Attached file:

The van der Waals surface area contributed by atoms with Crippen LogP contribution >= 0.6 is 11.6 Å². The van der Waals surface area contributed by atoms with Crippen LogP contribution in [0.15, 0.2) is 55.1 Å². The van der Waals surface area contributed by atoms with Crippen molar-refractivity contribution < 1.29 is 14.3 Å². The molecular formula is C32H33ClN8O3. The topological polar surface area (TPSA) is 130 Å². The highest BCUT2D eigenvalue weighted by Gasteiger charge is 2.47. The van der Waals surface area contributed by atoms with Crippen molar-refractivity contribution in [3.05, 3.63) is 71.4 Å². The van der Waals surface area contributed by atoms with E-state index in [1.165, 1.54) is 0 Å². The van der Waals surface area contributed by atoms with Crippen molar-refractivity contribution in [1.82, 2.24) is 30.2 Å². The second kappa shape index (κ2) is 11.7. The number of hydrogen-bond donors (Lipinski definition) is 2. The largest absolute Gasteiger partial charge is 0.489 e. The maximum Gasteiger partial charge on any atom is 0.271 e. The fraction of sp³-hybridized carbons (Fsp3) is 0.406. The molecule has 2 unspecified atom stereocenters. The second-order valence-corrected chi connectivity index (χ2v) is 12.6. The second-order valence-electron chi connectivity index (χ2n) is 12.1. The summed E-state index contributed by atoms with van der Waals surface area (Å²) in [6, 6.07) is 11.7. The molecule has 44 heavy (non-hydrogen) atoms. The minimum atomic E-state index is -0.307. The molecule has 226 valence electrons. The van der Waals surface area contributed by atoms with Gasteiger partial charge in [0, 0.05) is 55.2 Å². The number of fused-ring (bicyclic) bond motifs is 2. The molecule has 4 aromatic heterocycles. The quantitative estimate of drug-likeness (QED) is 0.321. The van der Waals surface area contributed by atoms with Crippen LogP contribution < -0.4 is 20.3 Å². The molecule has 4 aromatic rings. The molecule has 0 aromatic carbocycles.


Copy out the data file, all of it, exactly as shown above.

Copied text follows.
The van der Waals surface area contributed by atoms with Crippen LogP contribution >= 0.6 is 11.6 Å². The van der Waals surface area contributed by atoms with Crippen LogP contribution in [0.15, 0.2) is 55.1 Å². The van der Waals surface area contributed by atoms with Crippen molar-refractivity contribution < 1.29 is 14.3 Å². The molecular formula is C32H33ClN8O3. The topological polar surface area (TPSA) is 130 Å². The highest BCUT2D eigenvalue weighted by Gasteiger charge is 2.47. The van der Waals surface area contributed by atoms with Crippen molar-refractivity contribution in [3.05, 3.63) is 71.4 Å². The van der Waals surface area contributed by atoms with E-state index in [1.165, 1.54) is 0 Å². The van der Waals surface area contributed by atoms with Crippen molar-refractivity contribution in [1.82, 2.24) is 30.2 Å². The second kappa shape index (κ2) is 11.7. The number of hydrogen-bond donors (Lipinski definition) is 2. The largest absolute Gasteiger partial charge is 0.489 e. The maximum Gasteiger partial charge on any atom is 0.271 e. The fraction of sp³-hybridized carbons (Fsp3) is 0.406. The molecule has 2 unspecified atom stereocenters. The second-order valence-corrected chi connectivity index (χ2v) is 12.6. The second-order valence-electron chi connectivity index (χ2n) is 12.1. The summed E-state index contributed by atoms with van der Waals surface area (Å²) in [6, 6.07) is 11.7. The molecule has 44 heavy (non-hydrogen) atoms. The minimum atomic E-state index is -0.307. The molecule has 226 valence electrons. The van der Waals surface area contributed by atoms with Gasteiger partial charge in [0, 0.05) is 55.2 Å². The number of fused-ring (bicyclic) bond motifs is 2. The molecule has 4 aromatic heterocycles. The quantitative estimate of drug-likeness (QED) is 0.321. The van der Waals surface area contributed by atoms with Crippen LogP contribution < -0.4 is 20.3 Å². The molecule has 4 aromatic rings. The molecule has 0 aromatic carbocycles.